Oil industry sinkhole threatens to swallow city

Parts of the New Mexico town near Carlsbad Caverns National Park could collapse because of irresponsible extraction practices by the oil industry.


By: Bryan Nelson
Tue, Nov 10, 2009 at 04:30 AM

practices by the oil industry.


By: Bryan Nelson
Tue, Nov 10, 2009 at 04:30 AM





BAD CAVERNS: Unlike the Carlsbad Caverns, collapsed brine wells like this one in nearby Artesia, N.M., aren't natural. (Photo: National Cave And Karst Research Institute/AP)




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"U.S. 285 south subject to sinkhole 1,000 feet ahead," reads a bright yellow sign along the stretch of highway heading through Carlsbad, N.M.

Normally a motorist driving through the area might not find a sign like that unusual. The city is, after all, home to Carlsbad Caverns National Park, a network of some of the largest natural caverns in North America. But on this occasion, the sign's sharp colors make the message clear: what's happening in Carlsbad is not natural.

In fact, the massive sinkhole currently running through the center of town was created by the oil industry. As MSNBC reports, it was formed over three decades as oil field service companies pumped fresh water into a salt layer more than 400 feet below the surface and extracted several million barrels of brine to help with drilling.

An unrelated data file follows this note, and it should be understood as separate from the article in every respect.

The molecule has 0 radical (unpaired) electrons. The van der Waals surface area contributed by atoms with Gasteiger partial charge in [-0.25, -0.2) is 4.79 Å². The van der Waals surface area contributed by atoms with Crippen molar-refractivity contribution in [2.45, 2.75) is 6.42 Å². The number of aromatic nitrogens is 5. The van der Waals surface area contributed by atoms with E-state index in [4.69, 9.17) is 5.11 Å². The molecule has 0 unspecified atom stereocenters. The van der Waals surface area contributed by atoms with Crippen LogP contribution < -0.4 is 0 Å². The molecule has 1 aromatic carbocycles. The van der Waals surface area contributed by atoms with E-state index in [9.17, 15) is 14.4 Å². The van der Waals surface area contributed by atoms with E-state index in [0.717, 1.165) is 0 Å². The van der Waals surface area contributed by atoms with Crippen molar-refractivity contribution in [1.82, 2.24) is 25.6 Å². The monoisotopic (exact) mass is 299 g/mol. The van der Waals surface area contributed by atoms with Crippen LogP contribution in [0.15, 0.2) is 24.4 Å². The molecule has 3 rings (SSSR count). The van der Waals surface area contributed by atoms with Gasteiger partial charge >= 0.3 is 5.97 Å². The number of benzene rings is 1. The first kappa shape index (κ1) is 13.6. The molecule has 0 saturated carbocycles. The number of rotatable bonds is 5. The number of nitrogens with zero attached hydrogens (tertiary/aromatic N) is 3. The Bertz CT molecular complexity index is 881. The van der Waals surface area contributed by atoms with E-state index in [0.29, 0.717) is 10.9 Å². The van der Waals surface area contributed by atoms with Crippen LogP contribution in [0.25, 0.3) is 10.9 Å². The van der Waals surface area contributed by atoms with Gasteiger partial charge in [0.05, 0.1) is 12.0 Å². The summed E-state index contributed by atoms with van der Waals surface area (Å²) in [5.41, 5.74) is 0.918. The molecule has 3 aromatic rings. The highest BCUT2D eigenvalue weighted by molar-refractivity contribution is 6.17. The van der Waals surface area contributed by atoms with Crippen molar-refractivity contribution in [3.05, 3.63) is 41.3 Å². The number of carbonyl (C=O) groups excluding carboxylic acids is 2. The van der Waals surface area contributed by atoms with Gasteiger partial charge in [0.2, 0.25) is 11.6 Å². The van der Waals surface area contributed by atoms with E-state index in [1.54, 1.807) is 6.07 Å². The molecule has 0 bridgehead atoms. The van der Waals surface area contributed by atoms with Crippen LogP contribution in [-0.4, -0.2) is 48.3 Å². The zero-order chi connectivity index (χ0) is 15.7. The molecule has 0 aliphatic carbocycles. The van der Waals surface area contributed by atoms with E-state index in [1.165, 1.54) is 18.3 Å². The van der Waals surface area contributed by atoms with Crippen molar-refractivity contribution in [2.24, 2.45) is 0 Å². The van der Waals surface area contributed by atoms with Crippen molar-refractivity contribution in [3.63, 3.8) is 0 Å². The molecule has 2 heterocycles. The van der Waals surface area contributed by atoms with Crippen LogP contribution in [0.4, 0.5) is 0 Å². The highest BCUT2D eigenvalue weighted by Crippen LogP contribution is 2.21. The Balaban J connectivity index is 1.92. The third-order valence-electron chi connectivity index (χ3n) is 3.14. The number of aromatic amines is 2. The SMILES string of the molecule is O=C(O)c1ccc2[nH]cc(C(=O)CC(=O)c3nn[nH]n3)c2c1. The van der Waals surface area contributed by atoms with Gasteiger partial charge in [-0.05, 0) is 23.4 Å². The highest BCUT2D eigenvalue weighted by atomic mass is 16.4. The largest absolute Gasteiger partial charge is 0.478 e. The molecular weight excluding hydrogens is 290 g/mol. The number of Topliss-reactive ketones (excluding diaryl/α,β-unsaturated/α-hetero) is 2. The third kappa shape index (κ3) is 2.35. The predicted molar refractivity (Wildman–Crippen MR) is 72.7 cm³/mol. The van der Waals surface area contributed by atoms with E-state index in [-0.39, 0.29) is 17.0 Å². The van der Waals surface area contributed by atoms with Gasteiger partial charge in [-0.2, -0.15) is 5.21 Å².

If it collapses, the unnatural cavern is likely to take with it a church, a highway, several businesses and a trailer park. Massive fissures currently cleave through town, and one business owner has said that structural cracks have even formed in his store.

"It would be like a bomb going off in the middle of town," said Jim Griswold, a hydrologist with the New Mexico Oil Conservation Division. The problem is so severe that the Eddy County Commission declared a state of emergency last Thursday, and they hope that state and federal funds will arrive in time to fill the cavern before it collapses.

Alarms placed to monitor the sinkhole should give authorities at least a few hours' warning to evacuate Carlsbad's residents in the event of an imminent cave-in, but the costs of the sinkhole might already be inevitable. Damages to local crops could exceed $100 million.

In regular industry fashion, the oil field service company that owns the site where the cavern is located, I&W Trucking, contends the state is overreacting. But if anyone knows how to judge the dangers of a giant hole in the ground, it's the 26,000 residents of Carlsbad, N.M.

"It's a nightmare," said Ellie Fletcher, a local resident. "I would like to forget about it, but I can't forget about it because it's right there."

Meanwhile, I&W Trucking has abandoned its brine operation and moved down the road.





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